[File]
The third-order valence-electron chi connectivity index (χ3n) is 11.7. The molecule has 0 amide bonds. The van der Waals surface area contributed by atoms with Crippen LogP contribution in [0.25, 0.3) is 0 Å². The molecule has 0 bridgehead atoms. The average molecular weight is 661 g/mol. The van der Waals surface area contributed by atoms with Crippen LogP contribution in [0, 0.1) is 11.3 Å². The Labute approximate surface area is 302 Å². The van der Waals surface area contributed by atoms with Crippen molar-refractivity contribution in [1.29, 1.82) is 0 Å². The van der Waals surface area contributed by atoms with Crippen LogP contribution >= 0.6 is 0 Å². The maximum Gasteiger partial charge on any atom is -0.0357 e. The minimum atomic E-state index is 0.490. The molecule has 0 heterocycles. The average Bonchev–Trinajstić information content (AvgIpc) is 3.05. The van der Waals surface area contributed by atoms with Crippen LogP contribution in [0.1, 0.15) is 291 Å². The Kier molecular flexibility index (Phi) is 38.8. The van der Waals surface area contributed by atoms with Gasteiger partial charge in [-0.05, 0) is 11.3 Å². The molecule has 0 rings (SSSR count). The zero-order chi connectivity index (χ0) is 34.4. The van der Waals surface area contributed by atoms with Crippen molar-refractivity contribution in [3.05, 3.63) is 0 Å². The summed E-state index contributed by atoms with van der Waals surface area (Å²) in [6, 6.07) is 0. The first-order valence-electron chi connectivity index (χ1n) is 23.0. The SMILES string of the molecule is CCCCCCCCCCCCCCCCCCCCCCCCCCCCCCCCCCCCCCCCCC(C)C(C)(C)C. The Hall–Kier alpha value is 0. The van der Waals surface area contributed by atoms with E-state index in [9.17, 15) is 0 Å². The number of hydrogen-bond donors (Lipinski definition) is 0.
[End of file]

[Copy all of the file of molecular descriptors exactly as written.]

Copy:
The third-order valence-electron chi connectivity index (χ3n) is 11.7. The molecule has 0 amide bonds. The van der Waals surface area contributed by atoms with Crippen LogP contribution in [0.25, 0.3) is 0 Å². The molecule has 0 bridgehead atoms. The average molecular weight is 661 g/mol. The van der Waals surface area contributed by atoms with Crippen LogP contribution in [0, 0.1) is 11.3 Å². The Labute approximate surface area is 302 Å². The van der Waals surface area contributed by atoms with Crippen molar-refractivity contribution in [1.29, 1.82) is 0 Å². The van der Waals surface area contributed by atoms with Crippen LogP contribution >= 0.6 is 0 Å². The maximum Gasteiger partial charge on any atom is -0.0357 e. The minimum atomic E-state index is 0.490. The molecule has 0 heterocycles. The average Bonchev–Trinajstić information content (AvgIpc) is 3.05. The van der Waals surface area contributed by atoms with Crippen LogP contribution in [0.1, 0.15) is 291 Å². The Kier molecular flexibility index (Phi) is 38.8. The van der Waals surface area contributed by atoms with Gasteiger partial charge in [-0.05, 0) is 11.3 Å². The molecule has 0 rings (SSSR count). The zero-order chi connectivity index (χ0) is 34.4. The van der Waals surface area contributed by atoms with Crippen molar-refractivity contribution in [3.05, 3.63) is 0 Å². The summed E-state index contributed by atoms with van der Waals surface area (Å²) in [6, 6.07) is 0. The first-order valence-electron chi connectivity index (χ1n) is 23.0. The SMILES string of the molecule is CCCCCCCCCCCCCCCCCCCCCCCCCCCCCCCCCCCCCCCCCC(C)C(C)(C)C. The Hall–Kier alpha value is 0. The van der Waals surface area contributed by atoms with E-state index in [9.17, 15) is 0 Å². The number of hydrogen-bond donors (Lipinski definition) is 0.